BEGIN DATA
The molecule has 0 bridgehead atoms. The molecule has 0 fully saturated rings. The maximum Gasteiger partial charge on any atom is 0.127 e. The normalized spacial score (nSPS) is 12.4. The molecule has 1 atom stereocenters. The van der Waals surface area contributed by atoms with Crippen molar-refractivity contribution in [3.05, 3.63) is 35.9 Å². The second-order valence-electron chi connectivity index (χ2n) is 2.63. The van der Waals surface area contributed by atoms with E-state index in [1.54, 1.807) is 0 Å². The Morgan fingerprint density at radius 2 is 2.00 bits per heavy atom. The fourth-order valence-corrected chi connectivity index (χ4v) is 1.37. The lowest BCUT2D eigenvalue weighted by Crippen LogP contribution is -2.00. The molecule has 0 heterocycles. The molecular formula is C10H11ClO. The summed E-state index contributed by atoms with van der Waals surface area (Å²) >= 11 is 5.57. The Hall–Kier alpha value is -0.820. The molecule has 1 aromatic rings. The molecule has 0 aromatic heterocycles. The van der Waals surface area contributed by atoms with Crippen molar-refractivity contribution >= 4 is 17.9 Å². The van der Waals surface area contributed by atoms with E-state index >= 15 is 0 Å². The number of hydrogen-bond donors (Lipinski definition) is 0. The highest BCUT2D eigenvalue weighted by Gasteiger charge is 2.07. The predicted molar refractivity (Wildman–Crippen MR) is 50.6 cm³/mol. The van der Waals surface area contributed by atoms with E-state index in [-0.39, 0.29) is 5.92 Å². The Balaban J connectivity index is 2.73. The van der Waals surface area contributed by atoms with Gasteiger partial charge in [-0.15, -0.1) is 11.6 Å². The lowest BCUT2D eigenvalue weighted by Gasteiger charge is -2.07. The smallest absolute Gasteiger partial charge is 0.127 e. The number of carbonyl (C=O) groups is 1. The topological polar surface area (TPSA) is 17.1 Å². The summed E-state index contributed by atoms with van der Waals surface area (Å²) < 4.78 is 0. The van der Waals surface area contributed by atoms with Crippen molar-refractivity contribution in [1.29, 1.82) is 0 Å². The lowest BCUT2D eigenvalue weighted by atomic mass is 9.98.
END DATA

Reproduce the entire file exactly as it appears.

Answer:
The molecule has 0 bridgehead atoms. The molecule has 0 fully saturated rings. The maximum Gasteiger partial charge on any atom is 0.127 e. The normalized spacial score (nSPS) is 12.4. The molecule has 1 atom stereocenters. The van der Waals surface area contributed by atoms with Crippen molar-refractivity contribution in [3.05, 3.63) is 35.9 Å². The second-order valence-electron chi connectivity index (χ2n) is 2.63. The van der Waals surface area contributed by atoms with E-state index in [1.54, 1.807) is 0 Å². The Morgan fingerprint density at radius 2 is 2.00 bits per heavy atom. The fourth-order valence-corrected chi connectivity index (χ4v) is 1.37. The lowest BCUT2D eigenvalue weighted by Crippen LogP contribution is -2.00. The molecule has 0 heterocycles. The molecular formula is C10H11ClO. The summed E-state index contributed by atoms with van der Waals surface area (Å²) >= 11 is 5.57. The Hall–Kier alpha value is -0.820. The molecule has 1 aromatic rings. The molecule has 0 aromatic heterocycles. The van der Waals surface area contributed by atoms with Crippen molar-refractivity contribution >= 4 is 17.9 Å². The van der Waals surface area contributed by atoms with E-state index >= 15 is 0 Å². The number of hydrogen-bond donors (Lipinski definition) is 0. The highest BCUT2D eigenvalue weighted by Gasteiger charge is 2.07. The predicted molar refractivity (Wildman–Crippen MR) is 50.6 cm³/mol. The van der Waals surface area contributed by atoms with E-state index in [-0.39, 0.29) is 5.92 Å². The Balaban J connectivity index is 2.73. The van der Waals surface area contributed by atoms with Gasteiger partial charge in [-0.15, -0.1) is 11.6 Å². The lowest BCUT2D eigenvalue weighted by Gasteiger charge is -2.07. The smallest absolute Gasteiger partial charge is 0.127 e. The number of carbonyl (C=O) groups is 1. The topological polar surface area (TPSA) is 17.1 Å². The summed E-state index contributed by atoms with van der Waals surface area (Å²) < 4.78 is 0. The van der Waals surface area contributed by atoms with Crippen molar-refractivity contribution in [1.29, 1.82) is 0 Å². The lowest BCUT2D eigenvalue weighted by atomic mass is 9.98.